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FOR STUDENTS - GETTING ACADEMIC CREDIT

A student studying in the library.

Tulane University will award academic credit for research experiences through Independent  Study courses.  Every department has its own course number and procedures for seeking approval to take an Independent Study course.  Nevertheless, here are some general guidelines.


You should start working on this the semester before you wish to enroll in the Independent Study course.


One way you can get academic credit is to seek out a research position in a lab or to be recruited as a research assistant in a faculty research project.  Often you are one member of a research team working in a laboratory or field environment. This is common in the sciences, engineering and medicine, but faculty in any field could be working on a research project which would benefit with some student help.  Your professor will set up the course and tell you the course number you will use, when to register, grading policies, etc.


Another model, perhaps more common in the humanities, arts or social sciences (and the Honors program) is for you (the student) to propose a research project.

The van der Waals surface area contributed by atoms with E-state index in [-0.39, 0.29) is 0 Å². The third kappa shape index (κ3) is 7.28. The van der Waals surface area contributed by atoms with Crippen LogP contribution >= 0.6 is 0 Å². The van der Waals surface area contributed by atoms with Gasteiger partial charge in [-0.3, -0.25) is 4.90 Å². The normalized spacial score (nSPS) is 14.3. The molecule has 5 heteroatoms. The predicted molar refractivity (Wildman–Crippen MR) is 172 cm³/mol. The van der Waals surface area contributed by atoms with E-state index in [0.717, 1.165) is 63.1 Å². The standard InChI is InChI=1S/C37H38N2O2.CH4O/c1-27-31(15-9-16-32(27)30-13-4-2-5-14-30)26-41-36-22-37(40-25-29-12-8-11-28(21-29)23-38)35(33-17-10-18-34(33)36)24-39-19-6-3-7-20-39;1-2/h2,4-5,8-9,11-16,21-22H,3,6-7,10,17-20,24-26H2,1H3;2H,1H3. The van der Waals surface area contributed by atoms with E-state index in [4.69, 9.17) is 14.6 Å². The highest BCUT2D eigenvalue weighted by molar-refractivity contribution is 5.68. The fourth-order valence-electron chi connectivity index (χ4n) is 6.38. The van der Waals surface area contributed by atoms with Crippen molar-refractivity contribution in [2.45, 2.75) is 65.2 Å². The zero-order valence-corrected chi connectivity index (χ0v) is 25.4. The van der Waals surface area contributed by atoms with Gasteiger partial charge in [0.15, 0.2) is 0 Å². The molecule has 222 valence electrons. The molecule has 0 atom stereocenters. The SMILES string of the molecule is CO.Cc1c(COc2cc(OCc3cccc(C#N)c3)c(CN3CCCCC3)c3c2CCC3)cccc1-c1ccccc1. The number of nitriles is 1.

1. Write a one paragraph description of your project:  What question do you wish to study? What is your hypothesis, or your theme?  What are the steps in your research project?   The Research Engagement section of CELT can help you clarify your idea.
  2. Sell your idea. You must first find a faculty member who is interested in your idea and who agrees to supervise your research.  You can ask a professor teaching a course you really enjoy. Alternatively, you can research faculty interests to find a Tulane faculty member with expertise in your research topic.  (See the database of Faculty Research Interests. )  Meet with a professor and present your idea for a research project.    Do not be discouraged if the first professor does not have the time or interest in your project.  Ask anyone else that might need help and try another professor. You should recognize, however, that if you have an extremely rare or arcane topic it might not be appropriate.  Be open minded; you may need to revise your topic or find a new topic.
  3. After the professor agrees to supervise you in an independent study course, you may need to revise your research description.  At that point your professor will work through the department to have the course approved.
  4. Register for the independent study course as you would any other course.  (An independent study course is usually one semester.)

Some Resources are available to students from the Center for Public Service:

Center for Engaged Learning and Teaching, Tulane University, New Orleans, LA 70118 504-314-7698 celt@tulane.edu